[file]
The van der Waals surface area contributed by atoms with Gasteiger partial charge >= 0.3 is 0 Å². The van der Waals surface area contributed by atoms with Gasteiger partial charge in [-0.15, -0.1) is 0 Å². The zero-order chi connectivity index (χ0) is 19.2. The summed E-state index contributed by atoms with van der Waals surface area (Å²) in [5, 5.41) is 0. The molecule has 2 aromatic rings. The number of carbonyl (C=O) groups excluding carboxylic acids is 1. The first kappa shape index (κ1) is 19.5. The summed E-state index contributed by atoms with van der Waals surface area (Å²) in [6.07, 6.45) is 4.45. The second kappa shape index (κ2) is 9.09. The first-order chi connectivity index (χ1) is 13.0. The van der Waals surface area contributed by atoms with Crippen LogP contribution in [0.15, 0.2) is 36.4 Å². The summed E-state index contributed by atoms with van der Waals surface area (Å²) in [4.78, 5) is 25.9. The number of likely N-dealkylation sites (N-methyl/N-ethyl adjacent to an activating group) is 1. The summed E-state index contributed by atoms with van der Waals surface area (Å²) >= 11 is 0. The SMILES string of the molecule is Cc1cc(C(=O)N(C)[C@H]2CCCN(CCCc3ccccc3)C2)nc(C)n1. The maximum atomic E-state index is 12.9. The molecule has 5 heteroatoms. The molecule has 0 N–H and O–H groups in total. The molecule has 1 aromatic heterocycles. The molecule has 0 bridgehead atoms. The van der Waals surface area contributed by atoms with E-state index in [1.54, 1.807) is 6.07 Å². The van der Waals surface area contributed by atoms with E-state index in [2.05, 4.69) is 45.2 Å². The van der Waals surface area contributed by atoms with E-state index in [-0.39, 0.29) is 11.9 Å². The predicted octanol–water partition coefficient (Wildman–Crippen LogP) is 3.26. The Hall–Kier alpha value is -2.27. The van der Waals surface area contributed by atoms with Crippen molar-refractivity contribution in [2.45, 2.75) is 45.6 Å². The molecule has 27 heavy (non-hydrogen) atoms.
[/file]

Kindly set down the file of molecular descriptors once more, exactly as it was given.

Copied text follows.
The van der Waals surface area contributed by atoms with Gasteiger partial charge >= 0.3 is 0 Å². The van der Waals surface area contributed by atoms with Gasteiger partial charge in [-0.15, -0.1) is 0 Å². The zero-order chi connectivity index (χ0) is 19.2. The summed E-state index contributed by atoms with van der Waals surface area (Å²) in [5, 5.41) is 0. The molecule has 2 aromatic rings. The number of carbonyl (C=O) groups excluding carboxylic acids is 1. The first kappa shape index (κ1) is 19.5. The summed E-state index contributed by atoms with van der Waals surface area (Å²) in [6.07, 6.45) is 4.45. The second kappa shape index (κ2) is 9.09. The first-order chi connectivity index (χ1) is 13.0. The van der Waals surface area contributed by atoms with Crippen LogP contribution in [0.15, 0.2) is 36.4 Å². The summed E-state index contributed by atoms with van der Waals surface area (Å²) in [4.78, 5) is 25.9. The number of likely N-dealkylation sites (N-methyl/N-ethyl adjacent to an activating group) is 1. The summed E-state index contributed by atoms with van der Waals surface area (Å²) >= 11 is 0. The SMILES string of the molecule is Cc1cc(C(=O)N(C)[C@H]2CCCN(CCCc3ccccc3)C2)nc(C)n1. The maximum atomic E-state index is 12.9. The molecule has 5 heteroatoms. The molecule has 0 N–H and O–H groups in total. The molecule has 1 aromatic heterocycles. The molecule has 0 bridgehead atoms. The van der Waals surface area contributed by atoms with E-state index in [1.54, 1.807) is 6.07 Å². The van der Waals surface area contributed by atoms with E-state index in [2.05, 4.69) is 45.2 Å². The van der Waals surface area contributed by atoms with E-state index in [-0.39, 0.29) is 11.9 Å². The predicted octanol–water partition coefficient (Wildman–Crippen LogP) is 3.26. The Hall–Kier alpha value is -2.27. The van der Waals surface area contributed by atoms with Crippen molar-refractivity contribution in [2.45, 2.75) is 45.6 Å². The molecule has 27 heavy (non-hydrogen) atoms.